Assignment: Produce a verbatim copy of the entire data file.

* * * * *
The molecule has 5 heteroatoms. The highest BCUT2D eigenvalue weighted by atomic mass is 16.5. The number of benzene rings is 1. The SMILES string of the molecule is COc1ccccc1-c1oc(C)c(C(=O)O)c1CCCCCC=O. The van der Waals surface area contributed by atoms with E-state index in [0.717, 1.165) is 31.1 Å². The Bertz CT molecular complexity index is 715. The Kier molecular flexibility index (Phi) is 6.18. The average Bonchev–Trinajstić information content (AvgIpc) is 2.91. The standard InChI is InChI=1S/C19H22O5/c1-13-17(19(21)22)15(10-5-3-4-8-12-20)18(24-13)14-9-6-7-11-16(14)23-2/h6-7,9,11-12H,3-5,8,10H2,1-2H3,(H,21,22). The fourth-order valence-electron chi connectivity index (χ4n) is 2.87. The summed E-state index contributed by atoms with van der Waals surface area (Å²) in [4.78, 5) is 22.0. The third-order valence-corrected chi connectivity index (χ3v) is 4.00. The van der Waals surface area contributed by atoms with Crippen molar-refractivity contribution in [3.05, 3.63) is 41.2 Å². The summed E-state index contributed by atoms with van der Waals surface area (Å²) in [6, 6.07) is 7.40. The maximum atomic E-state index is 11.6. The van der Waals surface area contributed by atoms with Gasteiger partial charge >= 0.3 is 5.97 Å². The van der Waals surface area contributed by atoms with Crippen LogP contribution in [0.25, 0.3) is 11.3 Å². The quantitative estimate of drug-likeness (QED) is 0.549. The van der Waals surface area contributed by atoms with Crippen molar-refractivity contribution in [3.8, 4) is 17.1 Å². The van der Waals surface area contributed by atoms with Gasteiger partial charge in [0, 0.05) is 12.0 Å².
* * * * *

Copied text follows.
The molecule has 5 heteroatoms. The highest BCUT2D eigenvalue weighted by atomic mass is 16.5. The number of benzene rings is 1. The SMILES string of the molecule is COc1ccccc1-c1oc(C)c(C(=O)O)c1CCCCCC=O. The van der Waals surface area contributed by atoms with E-state index in [0.717, 1.165) is 31.1 Å². The Bertz CT molecular complexity index is 715. The Kier molecular flexibility index (Phi) is 6.18. The average Bonchev–Trinajstić information content (AvgIpc) is 2.91. The standard InChI is InChI=1S/C19H22O5/c1-13-17(19(21)22)15(10-5-3-4-8-12-20)18(24-13)14-9-6-7-11-16(14)23-2/h6-7,9,11-12H,3-5,8,10H2,1-2H3,(H,21,22). The fourth-order valence-electron chi connectivity index (χ4n) is 2.87. The summed E-state index contributed by atoms with van der Waals surface area (Å²) in [4.78, 5) is 22.0. The third-order valence-corrected chi connectivity index (χ3v) is 4.00. The van der Waals surface area contributed by atoms with Crippen molar-refractivity contribution in [3.05, 3.63) is 41.2 Å². The summed E-state index contributed by atoms with van der Waals surface area (Å²) in [6, 6.07) is 7.40. The maximum atomic E-state index is 11.6. The van der Waals surface area contributed by atoms with Gasteiger partial charge >= 0.3 is 5.97 Å². The van der Waals surface area contributed by atoms with Crippen LogP contribution in [0.25, 0.3) is 11.3 Å². The quantitative estimate of drug-likeness (QED) is 0.549. The van der Waals surface area contributed by atoms with Crippen molar-refractivity contribution in [3.8, 4) is 17.1 Å². The van der Waals surface area contributed by atoms with Gasteiger partial charge in [0, 0.05) is 12.0 Å².